Water management and its allocation for the St George region is now in the hands of those who know it best - St George locals.
Accepting an offer for the channel assets to be transferred from SunWater to the irrigator-owned company, Mallawa Irrigation Ltd, in March 2018, the first significant Local Management Arrangement (LMA) in Queensland officially kicked off from July 1.
Mallawa Irrigation general manager, Rohan Thorogood, said the transition to taking over ownership and management of the scheme had been slightly bumpy but successful.
“We had a transition manager in Justin Schultz and the chairman Luke Stower, they've all done a hell of a lot of work in regards to the transition,” he said.
“We've now got a new asset management system, a new financial system and we’ve got the majority of our policies and procedures in place, so we're looking forward to the future.”
Mr Thorogood said a better understanding of farmers’ needs and the critical infrastructure necessary was one of the many advantages of a LMA.
“We think that we can probably do some things just as good, but a bit cheaper than when we were under SunWater,” he said.
“Our first project is the St George pump station which we know has been in a state of disrepair for quite a while.
“We're already involved and starting to get a scope of works and a plan set up for that, so that'll be a pretty major achievement if we can get that done in the next couple of years.
“We've got engineers at our disposal and even the local knowledge of farmers, so we're confident that we can achieve a good outcome, probably at a lower expense for local farmers.”
Mr Thorogood said the relationship with local farmers was of utmost importance.
“I think the relationship's been fairly reasonable all the way along, but we're not going to shut the doors on farmers when it comes to major projects, like with the St George pump station,” he said.
“We're going to get a few guys with experience in building pump stations to give us their input as well.
“You can't disregard what local knowledge can do.”
St George is the first region to transition to a LMA, and Mr Thorogood said as the ‘guinea pig’ their experience would help future transitions like the Theodore scheme.
“There was a hell of a lot of things that both sides learnt during the transition process, so going forward I think it will be easier for other schemes to get up and running.”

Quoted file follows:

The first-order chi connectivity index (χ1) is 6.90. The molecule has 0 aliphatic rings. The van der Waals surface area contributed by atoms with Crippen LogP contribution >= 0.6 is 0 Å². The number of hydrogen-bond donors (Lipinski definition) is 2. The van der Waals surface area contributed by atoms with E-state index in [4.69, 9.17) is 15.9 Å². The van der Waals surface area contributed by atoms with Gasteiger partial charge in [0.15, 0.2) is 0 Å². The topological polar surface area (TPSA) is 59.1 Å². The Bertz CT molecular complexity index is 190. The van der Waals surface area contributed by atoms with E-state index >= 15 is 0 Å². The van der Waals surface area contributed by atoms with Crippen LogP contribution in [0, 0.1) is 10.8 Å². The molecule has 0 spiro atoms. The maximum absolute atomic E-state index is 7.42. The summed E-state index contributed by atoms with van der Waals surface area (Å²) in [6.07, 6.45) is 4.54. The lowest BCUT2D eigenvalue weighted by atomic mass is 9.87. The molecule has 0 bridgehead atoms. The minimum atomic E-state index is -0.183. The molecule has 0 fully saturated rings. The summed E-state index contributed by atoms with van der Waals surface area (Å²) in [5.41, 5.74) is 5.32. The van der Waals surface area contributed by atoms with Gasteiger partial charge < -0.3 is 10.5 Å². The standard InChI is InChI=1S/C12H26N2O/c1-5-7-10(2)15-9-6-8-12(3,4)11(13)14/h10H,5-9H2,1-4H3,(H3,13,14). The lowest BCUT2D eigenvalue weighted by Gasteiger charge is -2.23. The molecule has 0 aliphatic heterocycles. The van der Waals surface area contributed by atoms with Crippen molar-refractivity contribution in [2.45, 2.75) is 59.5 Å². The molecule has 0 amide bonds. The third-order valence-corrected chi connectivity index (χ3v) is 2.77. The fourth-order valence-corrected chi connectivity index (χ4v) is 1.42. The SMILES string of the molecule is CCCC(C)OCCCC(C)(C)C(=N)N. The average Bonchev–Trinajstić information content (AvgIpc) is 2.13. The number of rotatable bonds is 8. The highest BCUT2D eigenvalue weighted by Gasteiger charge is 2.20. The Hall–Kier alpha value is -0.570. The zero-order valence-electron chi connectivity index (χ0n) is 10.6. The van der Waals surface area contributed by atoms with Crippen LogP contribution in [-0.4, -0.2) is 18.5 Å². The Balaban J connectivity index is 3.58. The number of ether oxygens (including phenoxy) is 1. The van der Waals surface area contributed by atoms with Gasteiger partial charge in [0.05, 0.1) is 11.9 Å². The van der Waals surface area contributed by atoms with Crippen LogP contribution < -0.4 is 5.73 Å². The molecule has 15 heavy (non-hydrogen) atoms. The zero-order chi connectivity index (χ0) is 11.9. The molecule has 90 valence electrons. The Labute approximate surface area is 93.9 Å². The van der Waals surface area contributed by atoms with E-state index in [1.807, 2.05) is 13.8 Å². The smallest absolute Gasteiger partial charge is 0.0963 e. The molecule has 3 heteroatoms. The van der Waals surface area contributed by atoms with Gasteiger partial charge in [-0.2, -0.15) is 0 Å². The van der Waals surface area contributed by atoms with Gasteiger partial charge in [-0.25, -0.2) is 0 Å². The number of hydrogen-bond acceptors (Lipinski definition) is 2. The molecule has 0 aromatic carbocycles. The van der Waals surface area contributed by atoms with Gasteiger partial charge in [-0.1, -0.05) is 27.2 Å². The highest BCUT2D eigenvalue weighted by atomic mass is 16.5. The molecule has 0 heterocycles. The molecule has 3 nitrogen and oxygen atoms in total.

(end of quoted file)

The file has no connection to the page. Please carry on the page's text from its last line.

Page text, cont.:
Local farmer, Josh Carrigan, Bloomfield, said despite the water delivery being much the same, the financial factor was huge for irrigators.
“If we achieve all of the goals that we set out for it, it'll be a great opportunity.”
A game changer for the local community
The transfer of water ownership and management from SunWater to the Local Management Arrangement (LMA) in the St George district has been a huge boost for the small community.
Comprising 112 kilometres of pipelines and channels between the Balonne River and Buckinbah pump station, the St George channel scheme distributes water to around 50 customers and irrigates 10,000 hectares of land.
Mallawa Irrigation member director and local farmer, Scott Armstrong, Sharmarel, St George, said the scheme could be a game changer for St George farmers and the community as a whole.
“It's been something that we've had in our minds for a long time and we're just excited that we've been given this opportunity,” he said.
“Certainly with the local knowledge and the local expertise and the local skills we've got in this area, we believe we've got the right mix that we’re going to need to maximise the potential of this scheme.”
Mr Armstrong said the new ownership would put a local focus on everything that’s done in the region.
“Having a local focus and keeping as much of the expertise local in all the years going forward is only going to be a benefit for the scheme.
“You're always going to do better when you've got skin in the game and the local irrigators are absolutely committed to the success of this scheme going forward, because it is our absolute livelihood and it's the livelihood of the community that we're a part of.”
When looking at historical pricing trends, Mr Armstrong said this would ensure the long term viability of agriculture in the region.
“That's a great thing when you've got another generation of really keen young farmers just chomping at the bit to have a go and get into the agricultural game.”